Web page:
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here u go Arron

PostPosted: December 10th, 2002, 11:43 pm
by Brian_B
this is the post I was talking about, if you want to add it to your bfs in a nutshell post you can.

know a neurologist from another forum(not BFS or medical forum for that matter, just a friends of mines forum) but anyway I asked him about twitches and this is what he wrote.

In answer to a question by one on this forum, I will write about fasciculations. These are sudden involuntary twitches or contractions of a group of muscle fibers, usually innervated by one motor neurone. In come cases a group of neurons may fire off.

The result is usually a barely visible muscle contraction. Sometimes just a brief indentation of a forearm or calf muscle is all that you see. They are more easily seen in the face, and small hand muscles. Fasciculations have many different causes some serious and many benign.

This is quite a coincidence. But I have benign fasciculations. I have had them for a couple of years now. Being a neurologist, when I first noticed them, I thought I had Lou Gehrig's Disease. Yet I had no weakness and no obvious muscle atrophy. Knowing that the first rule of medicine for doctors is to never diagnose oneself, I called a friend at the University Hospital in Seattle, where I was living then.

He did electromyography looking for "denervation". That is loss of motor neurones that changes the electrical patterns in muscles when an electrode is introduced. He checked each extremity, my face, and my tongue. I had none of the signs of denervaton (positive sharp waves, and fibrillations). I just had some fasciculations, spontaneous firing of a motor unit. A motor unit may consist of anywhere from 4 to 200 muscle fibres.

He noted my normal strength with a detailed exam, and my "normal EMG. He said that I did have benign fasciculations or Benign Fasciculation Syndrome. Amyotrophic Lateral Sclerosis (Lou Gehrig's Disease) almost always has fasciculations. But it usually presents with atrophy of skeletal muscles in the arm, leg, or face. Soon muscle atrophy develops (muscles look wasted).

There are other things that can present with fasciculations apart from ALS or BFS. One common condition is cervical spondylosis (neck arthritis) with spinal cord compression. So a spinal MRI may be ordered in some cases.

Another condition Post is Poliomyelitis Muscular Atrophy Syndrome, which is a delayed late onset scattered muscle weakness with fasciculations, weakness, and atrophy. All of these folks have a history of severe Polio, usually severe enough to have been on the old "Iron Lung" machines in the 50s and 60s.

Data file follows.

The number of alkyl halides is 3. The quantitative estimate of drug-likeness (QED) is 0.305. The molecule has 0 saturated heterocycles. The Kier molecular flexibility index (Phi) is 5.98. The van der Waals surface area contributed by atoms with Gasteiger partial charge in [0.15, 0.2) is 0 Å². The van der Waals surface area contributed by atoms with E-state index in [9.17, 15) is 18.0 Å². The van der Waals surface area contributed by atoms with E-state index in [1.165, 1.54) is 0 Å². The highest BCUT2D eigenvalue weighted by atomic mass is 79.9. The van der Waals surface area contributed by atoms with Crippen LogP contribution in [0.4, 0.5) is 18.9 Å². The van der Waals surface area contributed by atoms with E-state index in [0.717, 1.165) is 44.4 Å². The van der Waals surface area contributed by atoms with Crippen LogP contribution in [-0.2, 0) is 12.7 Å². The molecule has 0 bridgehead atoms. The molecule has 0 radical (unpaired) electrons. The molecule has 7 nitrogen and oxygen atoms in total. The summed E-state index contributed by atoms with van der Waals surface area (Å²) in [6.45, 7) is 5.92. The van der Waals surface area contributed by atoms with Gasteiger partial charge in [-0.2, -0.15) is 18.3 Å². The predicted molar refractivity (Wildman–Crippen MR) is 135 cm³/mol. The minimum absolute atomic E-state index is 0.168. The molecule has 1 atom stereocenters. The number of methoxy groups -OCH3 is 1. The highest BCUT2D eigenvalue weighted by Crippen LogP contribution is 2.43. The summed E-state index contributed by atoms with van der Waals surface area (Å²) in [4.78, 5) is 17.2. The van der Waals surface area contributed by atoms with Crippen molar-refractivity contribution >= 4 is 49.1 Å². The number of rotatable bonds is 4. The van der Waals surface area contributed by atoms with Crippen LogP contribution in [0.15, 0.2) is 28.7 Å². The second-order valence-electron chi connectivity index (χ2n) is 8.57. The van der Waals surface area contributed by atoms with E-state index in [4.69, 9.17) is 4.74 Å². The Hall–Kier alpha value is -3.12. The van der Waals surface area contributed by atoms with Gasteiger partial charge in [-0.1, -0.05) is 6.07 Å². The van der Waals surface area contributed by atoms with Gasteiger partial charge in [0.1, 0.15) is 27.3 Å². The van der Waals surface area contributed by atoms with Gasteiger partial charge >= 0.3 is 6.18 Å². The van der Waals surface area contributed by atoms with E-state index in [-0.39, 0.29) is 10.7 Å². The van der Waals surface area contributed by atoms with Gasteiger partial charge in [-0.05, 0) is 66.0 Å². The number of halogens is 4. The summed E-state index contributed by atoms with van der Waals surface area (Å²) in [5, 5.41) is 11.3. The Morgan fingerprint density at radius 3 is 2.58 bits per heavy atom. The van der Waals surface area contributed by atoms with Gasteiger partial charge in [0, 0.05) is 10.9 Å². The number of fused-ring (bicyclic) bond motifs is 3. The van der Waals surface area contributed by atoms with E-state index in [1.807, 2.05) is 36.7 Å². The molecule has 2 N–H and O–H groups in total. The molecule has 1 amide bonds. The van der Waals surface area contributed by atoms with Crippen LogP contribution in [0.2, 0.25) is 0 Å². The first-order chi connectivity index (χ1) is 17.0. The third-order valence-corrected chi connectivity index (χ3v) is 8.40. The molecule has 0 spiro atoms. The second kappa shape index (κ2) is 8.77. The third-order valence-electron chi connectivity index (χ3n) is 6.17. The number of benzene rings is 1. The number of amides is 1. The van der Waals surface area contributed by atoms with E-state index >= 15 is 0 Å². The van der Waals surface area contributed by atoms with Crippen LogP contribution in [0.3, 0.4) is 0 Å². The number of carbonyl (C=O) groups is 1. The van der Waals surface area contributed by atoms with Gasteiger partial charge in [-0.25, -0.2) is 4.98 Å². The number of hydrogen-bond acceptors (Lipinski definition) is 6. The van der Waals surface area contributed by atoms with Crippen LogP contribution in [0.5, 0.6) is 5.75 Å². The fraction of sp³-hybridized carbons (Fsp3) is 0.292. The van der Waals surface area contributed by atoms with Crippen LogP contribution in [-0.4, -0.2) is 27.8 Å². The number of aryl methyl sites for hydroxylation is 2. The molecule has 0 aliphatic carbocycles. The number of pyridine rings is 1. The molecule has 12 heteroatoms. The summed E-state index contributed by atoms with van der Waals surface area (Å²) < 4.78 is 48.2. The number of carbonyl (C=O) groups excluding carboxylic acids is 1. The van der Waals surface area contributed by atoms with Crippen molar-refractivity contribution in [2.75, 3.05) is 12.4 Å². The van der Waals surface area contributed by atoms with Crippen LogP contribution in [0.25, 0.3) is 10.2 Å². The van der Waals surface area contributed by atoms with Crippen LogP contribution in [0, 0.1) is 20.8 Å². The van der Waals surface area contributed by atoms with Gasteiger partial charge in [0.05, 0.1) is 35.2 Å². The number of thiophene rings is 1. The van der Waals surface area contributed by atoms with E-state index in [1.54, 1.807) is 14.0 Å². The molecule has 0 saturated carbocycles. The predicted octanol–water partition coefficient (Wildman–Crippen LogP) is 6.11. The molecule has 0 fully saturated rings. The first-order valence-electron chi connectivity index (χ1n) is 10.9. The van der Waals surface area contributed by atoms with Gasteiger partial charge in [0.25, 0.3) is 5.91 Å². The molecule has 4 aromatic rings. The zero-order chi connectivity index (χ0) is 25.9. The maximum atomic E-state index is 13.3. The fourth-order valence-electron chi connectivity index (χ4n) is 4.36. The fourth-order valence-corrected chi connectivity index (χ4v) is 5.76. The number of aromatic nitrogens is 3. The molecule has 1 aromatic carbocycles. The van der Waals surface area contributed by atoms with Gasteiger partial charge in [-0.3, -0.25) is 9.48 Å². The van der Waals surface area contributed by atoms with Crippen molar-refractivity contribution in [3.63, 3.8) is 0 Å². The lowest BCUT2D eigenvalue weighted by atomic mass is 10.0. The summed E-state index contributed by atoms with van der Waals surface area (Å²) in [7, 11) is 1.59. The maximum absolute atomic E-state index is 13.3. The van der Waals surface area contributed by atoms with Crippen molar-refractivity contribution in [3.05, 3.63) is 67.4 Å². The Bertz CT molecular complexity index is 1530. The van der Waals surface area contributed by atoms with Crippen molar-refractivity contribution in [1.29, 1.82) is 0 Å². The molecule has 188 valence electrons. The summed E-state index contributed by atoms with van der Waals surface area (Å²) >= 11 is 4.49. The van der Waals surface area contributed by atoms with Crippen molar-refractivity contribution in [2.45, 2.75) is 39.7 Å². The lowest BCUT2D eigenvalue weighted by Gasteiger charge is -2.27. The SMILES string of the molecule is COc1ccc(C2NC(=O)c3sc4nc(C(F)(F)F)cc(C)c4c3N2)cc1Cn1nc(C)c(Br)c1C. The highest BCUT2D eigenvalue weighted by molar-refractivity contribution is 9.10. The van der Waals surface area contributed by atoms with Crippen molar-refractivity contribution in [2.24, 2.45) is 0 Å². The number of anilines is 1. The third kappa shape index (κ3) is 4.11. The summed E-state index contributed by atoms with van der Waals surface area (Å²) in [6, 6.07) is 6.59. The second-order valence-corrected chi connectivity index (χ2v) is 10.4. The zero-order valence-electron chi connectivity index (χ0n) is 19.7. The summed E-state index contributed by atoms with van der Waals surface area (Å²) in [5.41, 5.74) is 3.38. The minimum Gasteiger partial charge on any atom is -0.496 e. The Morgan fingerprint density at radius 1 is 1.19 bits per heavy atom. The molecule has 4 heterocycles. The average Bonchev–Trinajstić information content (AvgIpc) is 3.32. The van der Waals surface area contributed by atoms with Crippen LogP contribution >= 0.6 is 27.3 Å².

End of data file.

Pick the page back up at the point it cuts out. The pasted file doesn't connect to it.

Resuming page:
Fasciculations are sometimes seen in Mad Cow Disease (Creutzfeld-Jakob), which is more common over here than in your area. And fasciculations are only a minor aspect. These people suffer dementia, psychosis, seizures, incoordination, spasticity, and features that far overshadow the minor fasciculations.

Drugs of certain types can cause fasciculation. Alcohol may be a factor. Mestinon (Pyridostigmine), Statins (Cholesterol lowering drugs) also cause fasciculations. Potassium deficiency, Magnesium deficiency, Vit B12 deficiency, and certain calcium abnormalities may have fasciculations as part of their symptom complex.

I don't know how you were evaluated, but presumably your doctor called it BFS and therefore went through the elimination process. That may have included blood tests, a spinal MRI, as well as the EMG (electromyography.)

BTW, I still twitch. Mine are worse at night as I go to sleep, and in the morning when I first awaken. During active work, either they don't occur or I can't notice them. However, when I take a break like now to surf the Internet, I feel the twitches in my posterior calves, and the flexor muscles of my arms. At night the twitches are more common in my shoulders, chest wall, and thighs. Being naturally paranoid, I test my strength almost daily. I stand on my toes. I do a couple of squats, and hold a book in my hand while flexing my wrist upward. Fortunately I am still strong.

BTW, a recent report in a neuromuscular journal (forget which one), that followed people with only fasciculations but otherwise normal. Over 5 years none of them developed ALS. According to a Neuromuscular Disease specialising neurologist in Seattle, he has followed many people with fasciculations, and none of those with benign fasciculations (no denervation, no weakness) have ever gone on to develop ALS.

As far as treatment, my bias is that no treatment is the best treatment. The twitches are a minor nuisance and drug effects to suppress them would be worse than having twitches.